GL1800
    NC700XD




  6. #6
    Senior Member Fuel efficient coasting? New Commuter700's Avatar
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    I don't do much engine braking as I unlearned the habit a few years ago with cars. It was pointed out to me that changing brakes is easier than clutches and allowing the engine to idle is better than spinning it up, especially it you drop it into a too low gear as I did often. Remember that the less times the engine turns, the less wear and tear there is on it. That's one reason I went with the NC in the first place because it doesn't run at 10,000 rpms on the freeway. Also consider that over 100k miles on your bike if you get about 70 mpg you are only using about 1428 gallons of fuel. At $3 per gallon that's only $4284, less than the cost of a new bike. Getting 75 mpg instead is about $4000, a savings of $284 over the life of the bike. So saving a few mpg's may not be worth a decrease in durability.


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  7. #7
    Senior Member Rapturee's Avatar
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    Look up Fuel Economy, Hypermiling, EcoModding News and Forum - EcoModder.com, they have over 100 tips to great/increasing fuel economy in anything you drive. I practice many of their tips i everything i drive and often times make a game out of it on long trips! :{)
    Fiat Justicia et Peret Mundus = Do the Right thing, Come what May!

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    I believe clutches only wear when they are slipping. Most bikes can go to 100,000 miles on a clutch and longer.
    I leave it in top gear and just ease off on the throttle.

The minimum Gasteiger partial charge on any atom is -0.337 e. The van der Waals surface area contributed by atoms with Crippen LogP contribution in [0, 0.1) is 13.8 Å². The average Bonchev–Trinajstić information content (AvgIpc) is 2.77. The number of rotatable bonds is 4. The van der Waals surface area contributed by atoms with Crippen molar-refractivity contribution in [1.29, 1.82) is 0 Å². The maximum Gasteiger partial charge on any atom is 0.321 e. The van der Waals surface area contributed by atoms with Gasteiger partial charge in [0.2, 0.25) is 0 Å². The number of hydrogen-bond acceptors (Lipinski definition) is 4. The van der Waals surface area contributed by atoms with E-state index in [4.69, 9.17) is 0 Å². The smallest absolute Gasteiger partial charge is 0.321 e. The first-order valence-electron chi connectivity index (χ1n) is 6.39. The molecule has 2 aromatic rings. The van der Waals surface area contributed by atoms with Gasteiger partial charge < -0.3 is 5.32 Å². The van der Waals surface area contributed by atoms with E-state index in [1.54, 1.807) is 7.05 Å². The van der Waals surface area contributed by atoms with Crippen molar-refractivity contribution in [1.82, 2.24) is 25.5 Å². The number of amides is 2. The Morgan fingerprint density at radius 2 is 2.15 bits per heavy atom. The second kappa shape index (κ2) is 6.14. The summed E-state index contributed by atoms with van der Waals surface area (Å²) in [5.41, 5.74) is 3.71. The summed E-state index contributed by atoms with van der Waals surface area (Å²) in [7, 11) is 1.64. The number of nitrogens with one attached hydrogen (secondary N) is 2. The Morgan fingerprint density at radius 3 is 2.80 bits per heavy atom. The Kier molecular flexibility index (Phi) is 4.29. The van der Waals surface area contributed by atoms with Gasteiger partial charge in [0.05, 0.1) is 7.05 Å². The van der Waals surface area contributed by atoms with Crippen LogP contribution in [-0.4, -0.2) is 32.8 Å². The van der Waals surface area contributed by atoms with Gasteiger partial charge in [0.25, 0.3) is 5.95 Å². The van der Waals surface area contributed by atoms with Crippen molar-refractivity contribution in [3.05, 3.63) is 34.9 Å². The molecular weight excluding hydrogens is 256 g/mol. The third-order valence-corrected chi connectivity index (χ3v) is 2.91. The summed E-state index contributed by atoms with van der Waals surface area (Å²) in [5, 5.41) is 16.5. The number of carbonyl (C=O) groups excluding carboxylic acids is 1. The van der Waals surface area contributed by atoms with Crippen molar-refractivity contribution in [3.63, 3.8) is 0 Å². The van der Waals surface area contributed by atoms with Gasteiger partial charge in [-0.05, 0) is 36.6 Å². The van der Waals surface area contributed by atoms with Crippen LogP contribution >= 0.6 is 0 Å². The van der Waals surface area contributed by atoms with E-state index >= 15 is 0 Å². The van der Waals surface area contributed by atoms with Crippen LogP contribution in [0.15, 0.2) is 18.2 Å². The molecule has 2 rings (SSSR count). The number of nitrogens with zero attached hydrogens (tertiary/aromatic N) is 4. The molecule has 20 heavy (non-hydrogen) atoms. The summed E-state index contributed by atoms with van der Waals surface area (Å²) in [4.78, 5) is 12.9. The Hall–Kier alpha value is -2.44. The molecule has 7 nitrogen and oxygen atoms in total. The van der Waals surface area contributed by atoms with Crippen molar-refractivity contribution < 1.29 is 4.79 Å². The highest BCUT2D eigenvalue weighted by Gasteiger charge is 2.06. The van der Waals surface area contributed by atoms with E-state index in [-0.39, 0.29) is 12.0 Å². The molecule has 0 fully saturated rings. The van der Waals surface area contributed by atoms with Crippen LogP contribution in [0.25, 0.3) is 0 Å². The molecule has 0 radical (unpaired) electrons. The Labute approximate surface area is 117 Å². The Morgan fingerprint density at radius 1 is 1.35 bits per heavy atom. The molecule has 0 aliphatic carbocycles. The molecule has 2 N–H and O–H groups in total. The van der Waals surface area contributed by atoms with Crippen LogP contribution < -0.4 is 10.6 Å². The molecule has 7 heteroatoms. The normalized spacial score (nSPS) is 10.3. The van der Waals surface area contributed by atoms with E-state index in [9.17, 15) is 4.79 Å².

On the DCT when I am coming up to a stop I put it in sport and it down shifts pretty much where I would do it. Then take off in sport and when I get up to speed put it in Drive. 2012 model. Otherwise I ease off the throttle and let it slowly downshift and ease up to the light.

    Sent from my SM-N960U using Tapatalk

  9. #9
    Senior Member Fuel efficient coasting? dduelin's Avatar
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    I believe clutches are built to last a long time when treated well, particularly Honda wet clutches. I replaced the clutch plates in my 1972 Kawaski but that's the only one of twenty something bikes to follow and I like a perfectly timed throttle-blipped downshift for the right gear at the right time. Haven't worn out a Honda engine yet either...one has 194,000 miles on it now with the first 180,000 under me.
    Dave

    GL1800
    NC700XD




  10. #10
    Senior Member Fuel efficient coasting?
    Fuel efficient coasting?
    DirtFlier's Avatar
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    [...on the DCT when I am coming up to a stop I put it in sport and it down shifts pretty much where I would do it...1WiseGuy2]


    Not that I've tried but I assumed it is NOT possible to shift between D and S when the bike is still rolling?

    All this talk of squeezing another ounce of mileage from a bike that normally returns 65-70 mpg is pure madness. I could somewhat understand it if our fuel was $7+ per gallon as it is across the pond, but the latest fuel prices where I live is around $2.45 per gal.
    Last edited by DirtFlier; 20th August 2019 at 02:50.